Ultrastable calixarene-coated gold nanorods as promising candidates for contrast agents in photoacoustic imaging

Victor Lepeintre1,2, Gilles Bruylants1, Ivan Jabin2

1 Engineering of Molecular NanoSystems, ULB
2 Laboratoire de Chimie Organique, ULB


Gold nanorods (AuNRs) have emerged as extremely promising material for the development of biomedical in vivo applications. In addition to the already outstanding properties of gold nanoparticles, such as good biocompatibility or the existence of various well-established surface chemistries, AuNRs present easily tunable optical properties. Indeed, they display two distinct LSPR bands, a transverse and a longitudinal one, whose maximum absorbance wavelength can be tuned through the aspect ratio of the rod. For high aspect ratios, the longitudinal band lies in the near-infrared (NIR) region, which is often referred as the “optical tissue transparency window” as absorbance by water, hemoglobin and other endogenous molecules is minimal in that region, leading to increased light penetration in tissues. Gold is also one of the most chemically inert metals and has a high electron density: it is therefore possible to locate gold nanostructures in complex environments, such as tissues, making them ideal candidates as bioimaging contrast agents. Photoacoustic imaging has recently emerged as one of the most promising imaging techniques that combines the high contrast of optical imaging with the spectral and temporal resolution of ultrasound. It is a “light in/sound out” technique compared to the conventional “sound in/sound out” ultrasound technique. AuNRs possess several qualities that make them excellent photoacoustic contrast agents: they have a high biocompatibility, long circulation times, and intense optical absorption cross-sections and extinction coefficients in the NIR region which, as already stated, allows a deeper tissue penetration with a lower background absorption than visible light. However, one limitation of the AuNRs is their anisotropic structure that is susceptible to deformation upon illumination: pulsed-laser irradiation has been shown to lead to the spherification of AuNRs, leading to a rapid decrease of their NIR absorption.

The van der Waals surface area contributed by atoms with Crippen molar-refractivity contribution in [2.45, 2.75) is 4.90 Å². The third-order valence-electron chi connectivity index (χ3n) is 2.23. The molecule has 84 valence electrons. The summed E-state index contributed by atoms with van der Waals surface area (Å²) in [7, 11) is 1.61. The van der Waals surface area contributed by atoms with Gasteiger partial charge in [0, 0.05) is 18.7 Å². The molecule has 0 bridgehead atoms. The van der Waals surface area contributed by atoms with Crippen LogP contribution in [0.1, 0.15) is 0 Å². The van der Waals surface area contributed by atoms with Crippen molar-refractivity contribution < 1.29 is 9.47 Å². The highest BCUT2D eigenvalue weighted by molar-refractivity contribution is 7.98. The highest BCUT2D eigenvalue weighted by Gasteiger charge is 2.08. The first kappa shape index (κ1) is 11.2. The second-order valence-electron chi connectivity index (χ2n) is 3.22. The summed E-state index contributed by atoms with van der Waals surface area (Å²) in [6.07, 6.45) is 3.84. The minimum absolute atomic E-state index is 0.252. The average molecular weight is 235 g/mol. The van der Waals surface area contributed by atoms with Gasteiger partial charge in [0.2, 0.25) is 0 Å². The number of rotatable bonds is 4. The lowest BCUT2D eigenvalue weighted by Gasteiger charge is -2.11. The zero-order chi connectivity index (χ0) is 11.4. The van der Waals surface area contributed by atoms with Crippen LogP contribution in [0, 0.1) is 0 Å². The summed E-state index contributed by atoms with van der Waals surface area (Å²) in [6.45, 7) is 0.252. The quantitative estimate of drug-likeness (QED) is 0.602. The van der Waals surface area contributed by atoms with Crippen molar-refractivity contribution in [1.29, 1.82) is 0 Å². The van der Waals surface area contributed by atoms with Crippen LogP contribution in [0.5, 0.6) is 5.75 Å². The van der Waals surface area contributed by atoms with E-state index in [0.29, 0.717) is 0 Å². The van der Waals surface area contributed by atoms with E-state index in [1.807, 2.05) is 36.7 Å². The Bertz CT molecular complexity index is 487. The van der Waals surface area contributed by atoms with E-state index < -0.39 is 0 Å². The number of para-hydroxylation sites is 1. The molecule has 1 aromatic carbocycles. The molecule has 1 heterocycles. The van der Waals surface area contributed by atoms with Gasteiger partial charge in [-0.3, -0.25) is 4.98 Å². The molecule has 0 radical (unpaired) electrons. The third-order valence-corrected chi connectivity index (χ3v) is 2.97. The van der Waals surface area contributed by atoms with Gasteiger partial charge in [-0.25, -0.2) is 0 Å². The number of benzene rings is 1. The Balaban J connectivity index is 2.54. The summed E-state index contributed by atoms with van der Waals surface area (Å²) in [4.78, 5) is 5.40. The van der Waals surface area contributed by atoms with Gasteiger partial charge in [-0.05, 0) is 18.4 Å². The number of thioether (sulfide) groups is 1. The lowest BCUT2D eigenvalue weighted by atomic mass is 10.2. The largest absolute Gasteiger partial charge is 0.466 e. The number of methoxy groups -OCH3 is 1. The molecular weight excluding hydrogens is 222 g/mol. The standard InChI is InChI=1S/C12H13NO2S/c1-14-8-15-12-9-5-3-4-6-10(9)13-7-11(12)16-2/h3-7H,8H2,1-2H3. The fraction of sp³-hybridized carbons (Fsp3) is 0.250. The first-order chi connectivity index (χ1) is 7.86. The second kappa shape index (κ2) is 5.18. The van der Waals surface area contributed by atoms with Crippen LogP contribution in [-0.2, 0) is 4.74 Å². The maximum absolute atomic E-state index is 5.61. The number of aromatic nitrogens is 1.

An efficient strategy for the building of robust and thin organic coatings on various surfaces consists in the use of calix[4]arene-tetradiazonium salts. Indeed, these molecular platforms can be irreversibly and strongly grafted on surfaces through the reduction of their diazonium groups. We have adapted this calixarene-based coating technology to produce ultrastable AuNRs (AuNRs-calix), more stable than conventional AuNRs. These calixarene-coated AuNRs were then used as contrast agents in photoacoustic imaging. Our preliminary results indicate that these AuNRs-calix remain stable for longer periods of time under pulsed laser irradiation than commonly used AuNRs coated with citrate or thiols. Increasing the stability of AuNRs under laser irradiation, allowing longer analysis time, could lead to significant advances in the field.